By A.J. Newberry, Staff Writer
Last year, in one my first film classes at Miami, in preparation for "Singin' in the Rain," my professor told our class about her deep love of musicals. With their upbeat casts performing dance numbers on an Olympic level, the musicals struck me with their charisma, and I felt unashamed to express my enjoyment. The power of the genre to transcend preference was a unique quality, but like many other genres of Classical Hollywood, its success reached its limits by the 1960s.
But fear not, 2016, for we are the latest generation of nostalgics to dive deep into the talent of the past to bring you backstage comedies like "Hail, Caesar!," Western remakes like "The Magnificent Seven," plus anything and everything that can be marketed as a "biographical picture." This trend in Hollywood may appear conceited or lazy, but in capable hands, these films deliver us the magic we thought was only available in the past.
Damien Chazelle, the director of the upcoming film "La La Land," has very capable hands. His 2014 film, "Whiplash," was nominated for five Academy Awards (including Best Picture) and centered around the meticulous development of a jazz musician.
"La La Land" is a musical starring two Hollywood sweethearts, Emma Stone and Ryan Gosling. Stone plays a struggling actress and Gosling, a mired pianist. The two happen upon one another in Los Angeles after having their talents rejected. Love soon blossoms, illustrated through one of many homages to Gene Kelly's dance numbers. Gosling and Stone are not skilled dancers, so Chazelle compensates with fantastic camera movements. But this isn't distracting, as we come to understand the playfulness the filmmaker is mimicking from original Hollywood musical-comedies.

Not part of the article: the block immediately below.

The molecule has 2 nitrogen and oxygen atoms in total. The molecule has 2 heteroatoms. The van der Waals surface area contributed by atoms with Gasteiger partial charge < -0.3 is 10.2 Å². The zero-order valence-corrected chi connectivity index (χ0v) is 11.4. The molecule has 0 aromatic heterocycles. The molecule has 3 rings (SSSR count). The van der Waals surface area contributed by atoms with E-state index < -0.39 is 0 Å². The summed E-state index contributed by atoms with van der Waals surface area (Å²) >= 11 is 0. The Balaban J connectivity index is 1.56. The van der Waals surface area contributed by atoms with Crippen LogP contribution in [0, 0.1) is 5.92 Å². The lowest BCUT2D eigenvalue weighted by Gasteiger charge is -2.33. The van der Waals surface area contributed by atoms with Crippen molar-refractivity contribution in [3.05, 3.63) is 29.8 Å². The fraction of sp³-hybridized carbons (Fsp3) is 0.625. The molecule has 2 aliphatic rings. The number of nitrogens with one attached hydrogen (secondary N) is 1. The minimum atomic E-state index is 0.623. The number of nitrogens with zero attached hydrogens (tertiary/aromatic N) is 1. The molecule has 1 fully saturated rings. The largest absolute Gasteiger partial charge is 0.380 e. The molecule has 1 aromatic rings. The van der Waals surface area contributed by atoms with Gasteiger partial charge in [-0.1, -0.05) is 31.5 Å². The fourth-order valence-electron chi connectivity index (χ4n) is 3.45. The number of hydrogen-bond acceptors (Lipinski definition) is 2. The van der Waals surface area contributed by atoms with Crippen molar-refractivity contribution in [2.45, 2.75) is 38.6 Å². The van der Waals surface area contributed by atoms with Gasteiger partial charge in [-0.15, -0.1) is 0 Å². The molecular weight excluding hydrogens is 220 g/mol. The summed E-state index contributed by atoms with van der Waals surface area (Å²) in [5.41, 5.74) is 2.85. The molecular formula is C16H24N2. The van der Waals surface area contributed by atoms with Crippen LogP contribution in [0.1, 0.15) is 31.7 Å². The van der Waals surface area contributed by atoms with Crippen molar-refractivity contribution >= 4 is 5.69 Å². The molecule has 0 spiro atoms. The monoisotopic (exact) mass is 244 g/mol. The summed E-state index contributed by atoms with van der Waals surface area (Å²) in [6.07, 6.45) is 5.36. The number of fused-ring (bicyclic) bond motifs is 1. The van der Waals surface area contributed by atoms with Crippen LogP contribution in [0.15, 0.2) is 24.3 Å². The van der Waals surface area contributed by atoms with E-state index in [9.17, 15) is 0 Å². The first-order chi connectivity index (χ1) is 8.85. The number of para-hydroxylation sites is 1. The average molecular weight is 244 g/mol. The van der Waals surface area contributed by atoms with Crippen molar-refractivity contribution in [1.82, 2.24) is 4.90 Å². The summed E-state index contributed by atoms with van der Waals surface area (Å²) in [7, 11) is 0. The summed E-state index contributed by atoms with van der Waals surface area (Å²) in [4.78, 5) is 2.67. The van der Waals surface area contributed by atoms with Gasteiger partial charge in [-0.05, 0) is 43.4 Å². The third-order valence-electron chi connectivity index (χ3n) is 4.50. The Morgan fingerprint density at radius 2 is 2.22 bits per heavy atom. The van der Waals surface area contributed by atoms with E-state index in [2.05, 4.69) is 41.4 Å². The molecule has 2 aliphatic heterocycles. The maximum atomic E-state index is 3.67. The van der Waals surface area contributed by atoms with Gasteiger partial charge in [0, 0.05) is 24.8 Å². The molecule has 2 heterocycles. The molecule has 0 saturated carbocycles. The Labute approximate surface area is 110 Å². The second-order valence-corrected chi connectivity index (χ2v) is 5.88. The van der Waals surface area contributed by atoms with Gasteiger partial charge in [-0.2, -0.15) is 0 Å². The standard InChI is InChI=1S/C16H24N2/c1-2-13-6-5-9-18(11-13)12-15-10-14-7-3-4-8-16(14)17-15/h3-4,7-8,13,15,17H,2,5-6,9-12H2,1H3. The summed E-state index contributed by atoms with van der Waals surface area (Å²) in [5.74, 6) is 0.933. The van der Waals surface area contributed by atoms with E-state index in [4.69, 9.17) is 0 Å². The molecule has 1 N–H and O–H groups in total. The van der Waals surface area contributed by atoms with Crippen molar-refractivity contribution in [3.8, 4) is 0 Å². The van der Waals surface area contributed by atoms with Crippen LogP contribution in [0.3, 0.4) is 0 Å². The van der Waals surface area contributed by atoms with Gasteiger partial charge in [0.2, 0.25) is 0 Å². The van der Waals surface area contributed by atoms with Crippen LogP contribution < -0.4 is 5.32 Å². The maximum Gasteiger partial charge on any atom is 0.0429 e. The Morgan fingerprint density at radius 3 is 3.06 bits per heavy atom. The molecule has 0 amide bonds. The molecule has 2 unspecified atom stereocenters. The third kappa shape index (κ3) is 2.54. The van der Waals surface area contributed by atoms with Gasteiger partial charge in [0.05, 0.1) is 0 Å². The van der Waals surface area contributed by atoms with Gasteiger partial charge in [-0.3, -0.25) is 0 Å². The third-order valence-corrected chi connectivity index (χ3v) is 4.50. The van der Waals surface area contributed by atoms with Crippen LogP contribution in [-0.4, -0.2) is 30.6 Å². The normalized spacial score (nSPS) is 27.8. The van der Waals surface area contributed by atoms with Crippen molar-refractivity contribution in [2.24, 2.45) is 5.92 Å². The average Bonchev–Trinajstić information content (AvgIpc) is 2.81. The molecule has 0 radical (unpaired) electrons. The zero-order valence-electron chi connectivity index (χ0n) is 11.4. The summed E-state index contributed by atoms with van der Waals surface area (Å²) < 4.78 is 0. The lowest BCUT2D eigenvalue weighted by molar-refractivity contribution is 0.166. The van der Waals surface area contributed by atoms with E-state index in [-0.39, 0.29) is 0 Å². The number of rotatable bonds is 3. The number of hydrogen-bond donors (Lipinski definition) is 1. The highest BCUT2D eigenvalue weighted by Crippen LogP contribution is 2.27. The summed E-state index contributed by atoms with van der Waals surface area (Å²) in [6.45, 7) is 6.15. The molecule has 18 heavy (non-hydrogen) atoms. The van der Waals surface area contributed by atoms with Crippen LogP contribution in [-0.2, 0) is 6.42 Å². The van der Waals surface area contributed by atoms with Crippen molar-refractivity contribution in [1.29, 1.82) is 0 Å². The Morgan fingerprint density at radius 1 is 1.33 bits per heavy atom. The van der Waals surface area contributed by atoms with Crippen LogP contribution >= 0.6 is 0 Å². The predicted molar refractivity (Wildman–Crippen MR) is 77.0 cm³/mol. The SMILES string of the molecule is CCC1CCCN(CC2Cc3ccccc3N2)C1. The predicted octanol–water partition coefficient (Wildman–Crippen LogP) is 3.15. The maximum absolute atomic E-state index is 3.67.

Young but experienced, the two leads revel in their own personalities and flaws, making the film believable and very funny. The camera makes jokes too, such as when Stone's character, Mia, cycles through dramatic auditions, pouring her soul out to the audience only to be cut off by an impatient interviewer behind our field of vision. Gosling's character, Sebastian, encounters similar artistic ruses as his career as a jazz musician is stalled by managers and bandleaders who force him into the mainstream.
Mr. Chazelle, who gave hard bop jazz its due recognition in 2014, continues his dedication to the history of music with a recognition of America's jazz roots. Sebastian takes Mia to a cafe outside of town to watch a quartet of black men, wailing on their horns in the middle of the afternoon. Sebastian explains that jazz arose in a smoky room of immigrants brought together by the common language of music. Sebastian himself is recruited by a character played by John Legend (a Grammy award-winning giant in reality), effectively giving jazz and its culture a true voice in the musical.
Hollywood musicals were perhaps most defined by Technicolor film stock and the florescent palettes of set dressing and costume design, and this is where "La La Land" exceeds all expectations. Flooded in artificial lighting, the costumes by Mary Zophres pop on the chic set design of Sandy Reynolds-Wasco. Zophres has worked with the Coen brothers over a dozen times, and Reynolds-Wasco has been collaborating with Quentin Tarantino ever since "Reservoir Dogs."
Ironically, art direction by Austin Gorg draws influence from David Lynch's "Mulholland Drive," using hypnotic color grading, special effects and transitions that give the film a continuous dreamlike quality. "Dreamlike" may seem like a cliche descriptor, but you can't deny the surreal feel to this film.
Chazelle also wrote the film, and as with his earlier screenplay flops, he struggles to rationalize the story in a music-heavy plot. The film lags in the middle, as Gosling and Stone argue about a conflict that wouldn't quite be justified in a normal movie. The music carries us onward, but not without leaving a blemish in an otherwise enjoyable show.
This film is a love letter to Hollywood musicals and film history, but that doesn't limit its appeal to the general public. If you think about it, musicals have historically been the only art films accessible to mass audiences, bringing in star power for a feel-good occasion. The final music number of "La La Land" blew me away, but that's not to say the Hollywood musical is ready for its comeback.
Then again, maybe it is.
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